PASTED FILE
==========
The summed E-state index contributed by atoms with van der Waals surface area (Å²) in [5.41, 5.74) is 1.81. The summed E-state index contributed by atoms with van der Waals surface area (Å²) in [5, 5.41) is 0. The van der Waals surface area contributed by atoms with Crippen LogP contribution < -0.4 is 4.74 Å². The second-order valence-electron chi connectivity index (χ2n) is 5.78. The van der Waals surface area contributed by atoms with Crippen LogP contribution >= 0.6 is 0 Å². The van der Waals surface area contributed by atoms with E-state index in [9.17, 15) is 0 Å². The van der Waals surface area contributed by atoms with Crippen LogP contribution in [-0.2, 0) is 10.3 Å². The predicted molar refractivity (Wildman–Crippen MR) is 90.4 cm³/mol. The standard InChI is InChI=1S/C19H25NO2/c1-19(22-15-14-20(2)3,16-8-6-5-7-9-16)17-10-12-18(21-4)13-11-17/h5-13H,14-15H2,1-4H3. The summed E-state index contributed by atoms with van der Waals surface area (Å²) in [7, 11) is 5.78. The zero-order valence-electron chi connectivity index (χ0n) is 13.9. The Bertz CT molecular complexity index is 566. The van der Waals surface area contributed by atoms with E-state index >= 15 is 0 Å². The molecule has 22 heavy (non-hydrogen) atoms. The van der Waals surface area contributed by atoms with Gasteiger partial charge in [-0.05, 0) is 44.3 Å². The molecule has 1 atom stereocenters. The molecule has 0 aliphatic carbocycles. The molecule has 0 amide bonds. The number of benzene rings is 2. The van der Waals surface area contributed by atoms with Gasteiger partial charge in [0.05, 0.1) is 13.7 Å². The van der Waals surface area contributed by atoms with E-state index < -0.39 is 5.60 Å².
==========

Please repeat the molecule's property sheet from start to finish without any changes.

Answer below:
The summed E-state index contributed by atoms with van der Waals surface area (Å²) in [5.41, 5.74) is 1.81. The summed E-state index contributed by atoms with van der Waals surface area (Å²) in [5, 5.41) is 0. The van der Waals surface area contributed by atoms with Crippen LogP contribution < -0.4 is 4.74 Å². The second-order valence-electron chi connectivity index (χ2n) is 5.78. The van der Waals surface area contributed by atoms with Crippen LogP contribution >= 0.6 is 0 Å². The van der Waals surface area contributed by atoms with E-state index in [9.17, 15) is 0 Å². The van der Waals surface area contributed by atoms with Crippen LogP contribution in [-0.2, 0) is 10.3 Å². The predicted molar refractivity (Wildman–Crippen MR) is 90.4 cm³/mol. The standard InChI is InChI=1S/C19H25NO2/c1-19(22-15-14-20(2)3,16-8-6-5-7-9-16)17-10-12-18(21-4)13-11-17/h5-13H,14-15H2,1-4H3. The summed E-state index contributed by atoms with van der Waals surface area (Å²) in [7, 11) is 5.78. The zero-order valence-electron chi connectivity index (χ0n) is 13.9. The Bertz CT molecular complexity index is 566. The van der Waals surface area contributed by atoms with E-state index >= 15 is 0 Å². The molecule has 22 heavy (non-hydrogen) atoms. The van der Waals surface area contributed by atoms with Gasteiger partial charge in [-0.05, 0) is 44.3 Å². The molecule has 1 atom stereocenters. The molecule has 0 aliphatic carbocycles. The molecule has 0 amide bonds. The number of benzene rings is 2. The van der Waals surface area contributed by atoms with Gasteiger partial charge in [0.05, 0.1) is 13.7 Å². The van der Waals surface area contributed by atoms with E-state index < -0.39 is 5.60 Å².